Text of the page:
SHARE
COPY LINK

HEALTH

The number of adults on ADHD medication in Denmark has almost doubled in six years

The number of people over the age of 18 in Denmark receiving medication for attention deficit hyperactivity disorder (ADHD) has almost doubled from 2015 to 2021.

Prescription pills
ADHD is both genetic and hereditary. Photo by Christina Victoria Craft / Unsplash

In 2015, 26,000 people over the age of 18 received medication for ADHD, while in 2021, the figure increased to 51,000, the newspaper Politiken reports, based on figures it obtained from the Danish Health Data Authority.

Per Hove Thomsen, a professor of psychiatry at Aarhus University, says that all the adults who get diagnosed are born with ADHD and have thus lived with ADHD their whole lives without knowing it.

“But today, there is an increased focus on the fact that ADHD is not something you grow out of, and therefore more adults are becoming aware that it (note: ADHD) may be what makes it difficult for them to cope with everyday life,” he says.

Symptoms

ADHD symptoms for adults are, among others, difficulties in planning and completing tasks and large emotional fluctuations.

Especially in the past two years, the number of adults under medication has increased, and the increase is particularly large among 25 to 64-year-olds.

Two years ago, 19,000 people aged 25-44 were on ADHD medicine. The figure has now increased to over 26,000 people, which is an increase of approximately 40 percent. The increase is found among both men and women.

Despite the large increase in registered cases, there is still a notable number of unregistered cases. It is estimated that approximately 2.8 percent of the world’s adult population meets the requirements for a diagnosis of ADHD.

If that is the case, around 135,000 adults in Denmark meet the criteria for the diagnosis. Attention deficit disorders put you at great risk of developing other mental disorders, such as anxiety and depression.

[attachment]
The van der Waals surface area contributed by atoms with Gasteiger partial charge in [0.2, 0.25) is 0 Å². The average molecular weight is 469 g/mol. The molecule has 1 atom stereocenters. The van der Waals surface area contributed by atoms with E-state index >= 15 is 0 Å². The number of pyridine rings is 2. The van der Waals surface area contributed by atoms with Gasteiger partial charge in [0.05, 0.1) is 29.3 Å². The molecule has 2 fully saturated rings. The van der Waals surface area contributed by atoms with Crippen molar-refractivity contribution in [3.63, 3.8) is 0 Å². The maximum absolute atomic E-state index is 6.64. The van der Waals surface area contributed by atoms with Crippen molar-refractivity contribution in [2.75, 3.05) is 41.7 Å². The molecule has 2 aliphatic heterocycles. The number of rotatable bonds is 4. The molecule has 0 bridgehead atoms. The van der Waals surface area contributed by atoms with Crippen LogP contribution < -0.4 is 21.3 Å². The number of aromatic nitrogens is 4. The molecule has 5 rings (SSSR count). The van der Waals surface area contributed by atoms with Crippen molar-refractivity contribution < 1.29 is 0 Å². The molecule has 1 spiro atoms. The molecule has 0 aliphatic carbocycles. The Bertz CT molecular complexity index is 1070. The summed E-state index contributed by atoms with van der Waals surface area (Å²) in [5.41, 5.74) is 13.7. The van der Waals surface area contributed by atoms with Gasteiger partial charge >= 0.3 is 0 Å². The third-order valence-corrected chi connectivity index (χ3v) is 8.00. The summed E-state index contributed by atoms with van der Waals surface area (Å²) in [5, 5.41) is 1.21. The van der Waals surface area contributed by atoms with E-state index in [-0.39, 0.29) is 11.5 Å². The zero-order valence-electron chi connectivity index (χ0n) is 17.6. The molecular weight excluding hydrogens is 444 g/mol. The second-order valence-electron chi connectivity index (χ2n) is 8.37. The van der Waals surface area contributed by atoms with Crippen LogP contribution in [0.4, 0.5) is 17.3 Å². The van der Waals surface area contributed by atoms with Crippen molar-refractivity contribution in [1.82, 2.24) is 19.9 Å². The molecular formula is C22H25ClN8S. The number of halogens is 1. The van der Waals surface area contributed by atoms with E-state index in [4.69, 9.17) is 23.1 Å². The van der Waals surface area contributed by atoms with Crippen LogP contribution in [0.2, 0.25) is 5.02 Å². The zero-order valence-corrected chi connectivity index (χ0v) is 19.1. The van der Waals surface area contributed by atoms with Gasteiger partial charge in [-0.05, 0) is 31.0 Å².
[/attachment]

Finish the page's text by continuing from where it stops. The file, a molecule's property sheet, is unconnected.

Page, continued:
Member comments

Log in here to leave a comment.
Become a Member to leave a comment.

HEALTH

Danish public sector workers offered full time contracts

People who work in the public sector for Danske Regioner, the regional authorities which are responsible for health services, will be given the automatic right to become contracted as full time employees.

Danish public sector workers offered full time contracts

The objective of the decision is to secure staff at hospitals and social services which are operated by regional authorities, Danske Regioner said in a statement on Tuesday.

The Regions’ elected official in charge of the salary and practice committee, Region Zealand council chairperson Heino Knudsen, said it was “crucial” for regional authorities to increase the working hours of staff by moving more people from part-time to full-time terms.

“We need staff in the health services and we need all the staff we can get. Preferably a lot more who are working full time,” Knudsen said.

“Currently, we can see that an overall 32 percent of people employed by Regions are part-time. We very much want to reduce that percentage so that more people want to work full time and have the option of doing so,” he said.

Social care sector staff have had the right to automatically become full-time since 2020, but the option was not previously extended to all employees.

READ ALSO: What’s the difference between a municipality and a region in Denmark?

SHOW COMMENTS